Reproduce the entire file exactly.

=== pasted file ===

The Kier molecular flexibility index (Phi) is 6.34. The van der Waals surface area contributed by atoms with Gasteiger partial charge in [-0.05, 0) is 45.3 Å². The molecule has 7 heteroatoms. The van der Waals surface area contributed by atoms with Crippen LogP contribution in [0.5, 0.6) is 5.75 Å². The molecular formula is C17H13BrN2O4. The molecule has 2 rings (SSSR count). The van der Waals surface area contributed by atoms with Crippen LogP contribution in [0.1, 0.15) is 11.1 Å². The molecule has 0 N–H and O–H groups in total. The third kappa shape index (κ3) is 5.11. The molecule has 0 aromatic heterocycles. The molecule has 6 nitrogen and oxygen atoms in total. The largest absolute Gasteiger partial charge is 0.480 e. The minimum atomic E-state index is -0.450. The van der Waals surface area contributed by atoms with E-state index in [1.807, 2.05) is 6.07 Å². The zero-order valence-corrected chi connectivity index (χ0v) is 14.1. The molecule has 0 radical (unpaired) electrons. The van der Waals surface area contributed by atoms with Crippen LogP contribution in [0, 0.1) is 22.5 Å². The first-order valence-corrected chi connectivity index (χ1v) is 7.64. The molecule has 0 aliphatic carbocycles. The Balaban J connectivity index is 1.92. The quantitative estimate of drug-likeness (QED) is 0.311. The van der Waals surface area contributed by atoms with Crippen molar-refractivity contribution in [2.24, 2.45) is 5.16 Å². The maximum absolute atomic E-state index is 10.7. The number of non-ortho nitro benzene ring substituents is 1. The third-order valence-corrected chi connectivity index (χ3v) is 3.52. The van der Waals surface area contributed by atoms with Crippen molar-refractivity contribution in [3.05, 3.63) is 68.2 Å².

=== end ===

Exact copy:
The Kier molecular flexibility index (Phi) is 6.34. The van der Waals surface area contributed by atoms with Gasteiger partial charge in [-0.05, 0) is 45.3 Å². The molecule has 7 heteroatoms. The van der Waals surface area contributed by atoms with Crippen LogP contribution in [0.5, 0.6) is 5.75 Å². The molecular formula is C17H13BrN2O4. The molecule has 2 rings (SSSR count). The van der Waals surface area contributed by atoms with Crippen LogP contribution in [0.1, 0.15) is 11.1 Å². The molecule has 0 N–H and O–H groups in total. The third kappa shape index (κ3) is 5.11. The molecule has 0 aromatic heterocycles. The molecule has 6 nitrogen and oxygen atoms in total. The largest absolute Gasteiger partial charge is 0.480 e. The minimum atomic E-state index is -0.450. The van der Waals surface area contributed by atoms with E-state index in [1.807, 2.05) is 6.07 Å². The zero-order valence-corrected chi connectivity index (χ0v) is 14.1. The molecule has 0 radical (unpaired) electrons. The van der Waals surface area contributed by atoms with Crippen LogP contribution in [0, 0.1) is 22.5 Å². The first-order valence-corrected chi connectivity index (χ1v) is 7.64. The molecule has 0 aliphatic carbocycles. The Balaban J connectivity index is 1.92. The quantitative estimate of drug-likeness (QED) is 0.311. The van der Waals surface area contributed by atoms with Crippen molar-refractivity contribution in [2.24, 2.45) is 5.16 Å². The maximum absolute atomic E-state index is 10.7. The number of non-ortho nitro benzene ring substituents is 1. The third-order valence-corrected chi connectivity index (χ3v) is 3.52. The van der Waals surface area contributed by atoms with Crippen molar-refractivity contribution in [3.05, 3.63) is 68.2 Å².